Pianos Become The Teeth by Chris DePastene / Sick Snaps
May 8 saw Pianos Become The Teeth, The World Is A Beautiful Place And I Am No Longer Afraid To Die, and Queen of Jeans playing in Portland at Holocene in support of Pianos’ latest album, Wait for Love.
I unfortunately missed Queen of Jeans’ set, but you can check out Chris’ photos of them below.
TWIABP took the stage as a six piece band, making this the second time the band toured with this group of musicians, after the departure of guitarist Dylan Balliett last year. The band launched into familiar territory from the last time I saw them, opening with “I’ll Make Everything” off Always Foreign. The band, while tight, sounded a little deflated, either from the grinding of touring or maybe it just being an off day, but in launching into “Dillon and Her Son” something just felt a little off. The show continued with the band working its way through a similar collection of songs that they had played last time they were here, from “Be Neon With Me” off the Josh Is Dead tape to “Heartbeat in the Brain” off of Whenever, If Ever, before ending in a massive crescendo. The band made the most out of the backdrop/lighting rig of the venue, even going as far as to use a fog machine during the ending crescendo. While the band was technically tight and together, the performance felt a little stale due to a lack of variety in the set list which I can only assume is a result of these being a collection of songs that operates most efficiently within the confines of a six piece band, whereas in the studio albums they utilize many guest musicians and use a lot more layers in the mix. There is something to be said about a safe set list, however. For the returning listener, it may be a little less than inspiring which is a shame considering the prolific nature of this band.
The last band of the night was Pianos Become The Teeth. The last time I had seen Pianos was in 2014, prior to them making their transition away from being a post-rock-inspired screamo act to being an outright post-rock band, so I was quite excited to hear their evolved sound in a live setting as their prior performances were highly emotional and cathartic. The set began with the album single off of Wait for Love. “Charisma,” a driving upbeat number, musically explores the space between punk-rock and post-rock in a very fitting manner that doesn’t sound out of place as most upbeat songs land on slow-burning setlists. They switched things up a little bit and followed with the song “Hiding” off of their split with Touché Amore which was rather exciting as this was the first glimpse into their evolution I had when they released that track back in 2013. I had never had an opportunity to hear the song live and it was very satisfying seeing how they had fleshed out their original idea. The band played a strong and balanced collection of songs off their new album like “Fake Lightning” and my personal favorite “Manila,” and also peppered in a collection of songs from their last album Keep You, such as “Ripple Water Shine,” “Repine.” They ended their set with the highly emotional track, “Say Nothing,” which found the crowd at its most reverent as you could hear people breaking down in different pockets of the room while they quietly sang along.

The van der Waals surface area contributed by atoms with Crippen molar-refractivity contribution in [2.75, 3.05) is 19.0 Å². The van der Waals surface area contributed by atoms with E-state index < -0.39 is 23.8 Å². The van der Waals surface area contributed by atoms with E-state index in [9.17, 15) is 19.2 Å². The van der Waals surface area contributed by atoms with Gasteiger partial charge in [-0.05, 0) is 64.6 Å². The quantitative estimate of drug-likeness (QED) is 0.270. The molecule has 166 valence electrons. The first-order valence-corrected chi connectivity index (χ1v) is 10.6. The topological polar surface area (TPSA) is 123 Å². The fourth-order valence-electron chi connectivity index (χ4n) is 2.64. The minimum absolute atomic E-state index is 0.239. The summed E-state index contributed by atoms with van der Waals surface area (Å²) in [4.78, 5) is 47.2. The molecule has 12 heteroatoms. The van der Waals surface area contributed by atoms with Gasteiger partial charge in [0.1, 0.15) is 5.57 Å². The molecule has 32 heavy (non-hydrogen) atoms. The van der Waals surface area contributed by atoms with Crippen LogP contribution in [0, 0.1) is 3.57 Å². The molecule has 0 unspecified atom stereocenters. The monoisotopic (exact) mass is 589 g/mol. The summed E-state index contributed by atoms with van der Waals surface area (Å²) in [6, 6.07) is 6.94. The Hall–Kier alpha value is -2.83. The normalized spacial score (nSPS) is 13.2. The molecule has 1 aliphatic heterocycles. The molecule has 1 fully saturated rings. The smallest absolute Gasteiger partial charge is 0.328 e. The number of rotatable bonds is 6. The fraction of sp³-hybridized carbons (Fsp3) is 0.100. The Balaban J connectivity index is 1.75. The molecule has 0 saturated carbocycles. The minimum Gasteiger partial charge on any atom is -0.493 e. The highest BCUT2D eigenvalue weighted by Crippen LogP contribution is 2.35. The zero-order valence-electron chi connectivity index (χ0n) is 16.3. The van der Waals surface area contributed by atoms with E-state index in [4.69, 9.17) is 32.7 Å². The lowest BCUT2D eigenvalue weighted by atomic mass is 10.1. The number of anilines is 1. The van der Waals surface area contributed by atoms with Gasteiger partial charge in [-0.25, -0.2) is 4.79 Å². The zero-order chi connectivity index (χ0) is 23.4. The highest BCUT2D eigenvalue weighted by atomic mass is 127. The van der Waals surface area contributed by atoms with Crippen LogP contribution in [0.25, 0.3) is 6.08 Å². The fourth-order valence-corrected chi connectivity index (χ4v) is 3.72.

After the show I stepped outside to catch my thoughts and possibly gather insight into the feelings other show goers were having and ended up talking with an acquaintance over how impactful that performance was and how it spoke truth to the emotions of loss, grief and the peace one can find in the middle of all of it and how the band was able to communicate all that in a way that transcends song structure or even conversation, I would be inclined to agree.